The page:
Last note - it also almost seems sinful to paint over bubinga. I think half it's charm is in the beauty of the wood itself. Just seems wrong to paint over that.
  8. *Munkeh*


    Apr 16, 2005
    London, UK
    I do, i have a Yamaha RBX374 with a Laney HCM30B.

    Indeed a custom warwick is what i am getting, if it is not a stock model in the current warwick inventory, then i class it as a custom because it is customised to specs. that an individual customer would like. Even the people over the phone said "oh so you want a CUSTOM ORDER warwick that will take 3-4 months?" It is not an "upgrade" as you put it IMO but then again you have your opinion which is fair enough.

    If you read my last post correct, i did mention the lacquer paint will be transparent emerald green therefore the wood grain will be seen under the paint. I was just going to get solid bubinga, but the warwick dealer staff said bubinga pommele has a nicer grain, which will compensate the transparent finish compared to normal bubinga which will look plain.

    If you check out the latest custom warwick on www.warwick.de, a warwick double buck replaced with bubinga pommele instead of its stock swamp-ash body has been added to the custom page, you say it is just an "upgrade"? then why is it on the custom page? This is exactly what i am getting but with added gloss finish and slightly different bass.
  9. *Munkeh*


    Apr 16, 2005
    London, UK
    The heaviness of the wood is a main concern for me too, i too would like to jump around and move freely without the bass being so heavy hmmmm what other wood would be growly?(apart from alder, bubinga and ovangkol) How about flamed maple on the 'vette proline models? Now i am sure a transparent finish would look ultra sweet under flamed maple wood :smug:

    Also how much does a 'vette bubinga weigh? So i can compare the weight with my yammy rbx374 bass.

  10. Cliff Bordwell

    Cliff Bordwell Commercial User

    Jan 6, 2004
    USA , Orlando , Florida
    Owner of CB BASSES
    If you are going for that midrange growl I would suggest
    going with the Bubinga.
  11. *Munkeh*


    Apr 16, 2005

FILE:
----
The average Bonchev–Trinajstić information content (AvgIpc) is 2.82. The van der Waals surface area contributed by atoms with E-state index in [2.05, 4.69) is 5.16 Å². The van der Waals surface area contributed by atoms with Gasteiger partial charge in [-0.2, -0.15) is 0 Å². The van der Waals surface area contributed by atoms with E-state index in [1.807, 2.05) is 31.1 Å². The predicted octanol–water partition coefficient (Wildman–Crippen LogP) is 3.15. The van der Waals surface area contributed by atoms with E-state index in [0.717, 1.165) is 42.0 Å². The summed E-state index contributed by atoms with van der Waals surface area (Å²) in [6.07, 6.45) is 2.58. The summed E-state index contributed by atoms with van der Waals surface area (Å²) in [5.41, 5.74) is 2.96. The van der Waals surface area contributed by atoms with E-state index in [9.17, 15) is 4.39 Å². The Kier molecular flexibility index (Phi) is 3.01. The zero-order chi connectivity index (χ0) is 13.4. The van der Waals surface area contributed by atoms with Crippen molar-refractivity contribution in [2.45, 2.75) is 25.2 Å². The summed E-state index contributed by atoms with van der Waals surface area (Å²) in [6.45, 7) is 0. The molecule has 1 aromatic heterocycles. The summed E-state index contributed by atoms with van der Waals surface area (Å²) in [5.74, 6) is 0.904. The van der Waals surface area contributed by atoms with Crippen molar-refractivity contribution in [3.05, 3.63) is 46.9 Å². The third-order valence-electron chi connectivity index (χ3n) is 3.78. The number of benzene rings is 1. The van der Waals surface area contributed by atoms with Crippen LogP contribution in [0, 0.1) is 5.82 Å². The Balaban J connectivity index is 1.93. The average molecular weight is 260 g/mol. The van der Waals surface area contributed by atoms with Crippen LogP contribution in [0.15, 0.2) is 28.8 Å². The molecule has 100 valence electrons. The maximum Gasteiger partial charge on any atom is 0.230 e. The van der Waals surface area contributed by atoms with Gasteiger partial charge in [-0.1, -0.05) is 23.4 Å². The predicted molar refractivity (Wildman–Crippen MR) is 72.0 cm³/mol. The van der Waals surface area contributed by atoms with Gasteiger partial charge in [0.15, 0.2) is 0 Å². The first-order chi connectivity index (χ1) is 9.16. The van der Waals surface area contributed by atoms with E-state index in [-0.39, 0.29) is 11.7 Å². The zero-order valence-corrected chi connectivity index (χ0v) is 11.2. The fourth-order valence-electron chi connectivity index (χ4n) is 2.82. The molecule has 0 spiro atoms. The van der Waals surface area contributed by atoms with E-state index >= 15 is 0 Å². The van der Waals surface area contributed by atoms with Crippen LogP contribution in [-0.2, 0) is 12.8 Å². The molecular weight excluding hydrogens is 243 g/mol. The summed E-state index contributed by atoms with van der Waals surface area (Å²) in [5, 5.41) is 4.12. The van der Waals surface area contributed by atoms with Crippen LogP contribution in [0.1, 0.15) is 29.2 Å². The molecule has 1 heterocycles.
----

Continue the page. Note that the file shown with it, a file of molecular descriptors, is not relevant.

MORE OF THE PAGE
London, UK
    Thanks for the advice all.

    I've ordered my custom warwick for a bargin of £725 inc. delivery and warwick gigbag! :D I took the bubinga pommele option and the order will take around 3/4 months. Don't have a picture but this is the closest picture i can find :p


    Just picture the bass without the inlays or gold hardware, colour in trans. emerald green seeing through to the lovely grain of Bubinga pommele instead of swamp-ash which the picture shows.
  12. BigMikeW

    BigMikeW Inactive

    May 25, 2005
    Nashville, TN.
    Banned by TB Administration for refusal to account for funds
    I have a deal with Warwick and know their stuff inside and out.

    The swampash will not give you the same growl. However, only slightly less. The real growl from Warwicks comes for the Wenge fretboards!

    That is where that nastiness comes from. I have a couple Corveete Jazzman's and they are great sounding.
  13. *Munkeh*


    Apr 16, 2005
    London, UK
    I am glad i kept the wenge frerboard on my custom, i was about to swap it out for another wood but thanks for the heads up BigMikeW :D

    Does the real growl come from more of the bubinga body or the wenge fretboard or combination of both?

    The sound of wood eh? Warwick hits the spot right there :p
  14. Have you considered leaving the bubinga pommele as it is and not paint it? I play a Thumb NT and that bubinga is nice to see unpainted, but of course you'll have to wax it once in a while but it only take 10 minutes...

    And, oh yeah, the bubinga is heavy, very heavy, make sure you CAN get used to it. However, if the body is too light and you're getting the wenge/ovangkol neck, the bass could turn out to be neck heavy. Even with the bubinga body my thumb is extremely neck heavy, things might be better on the 'vette though...
  15. Jassco


    Jul 16, 2004
    My streamer jazzman custom shop with Bubinga pommele top (with ebony fingerboard) :



    It's not so heavy...
  16. BigMikeW

    BigMikeW Inactive

    May 25, 2005
    Nashville, TN.
    Banned by TB Administration for refusal to account for funds

    Most of it comes from the neck woods. My Swamp Ash bass's still growl. The bass with the most growl is the Thumb basses. They are the snarliest sounding things around.
  17. *Munkeh*


    Apr 16, 2005
    London, UK
    Reason why i hate oil/stain basses is because of finger marks, i hate waxing. I had a oil bass before and on the thumg part where i rest had a big spot of excess gunk from my thumb (urgh!) And imo i think a high gloss transparent finish will look great seeing through to the pommele wood grain.

    As for the heaviness, yup i've heard bubinga can be annoyingly heavy but i guess i will have to get used to it, if i wanted the growl and the nice wood grain, my shoulders will just have to get use to the heaviness blah!

    Jassco, extremely nice bass! really dig the body! :D
  18. BigMikeW

    BigMikeW Inactive

    May 25, 2005
    Nashville, TN.
    Banned by TB Administration for refusal to account for funds
    One major problem with your statement hear. Stained basses DO NOT have to be oiled or waxed!

    It is like a Satin finished neck. They are sealed and need nothing. I have several that are 7+ years old and are like new.
  19. *Munkeh*


    Apr 16, 2005
    London, UK
    Ah indeed that is true, missed that out, sorry. Overall i just prefer a nice shiny gloss finish.
  20. maxbass


    May 22, 2002
    Milano Italy
    If you're going to buy a Warwick, I think you like Warwick tone.

    Bubinga is an important ingredient for "that" Warwick tone.
    I'd choose plain Bubinga.
    Pommele Bubinga is just nicer, ut doesn't play better than Bubinga.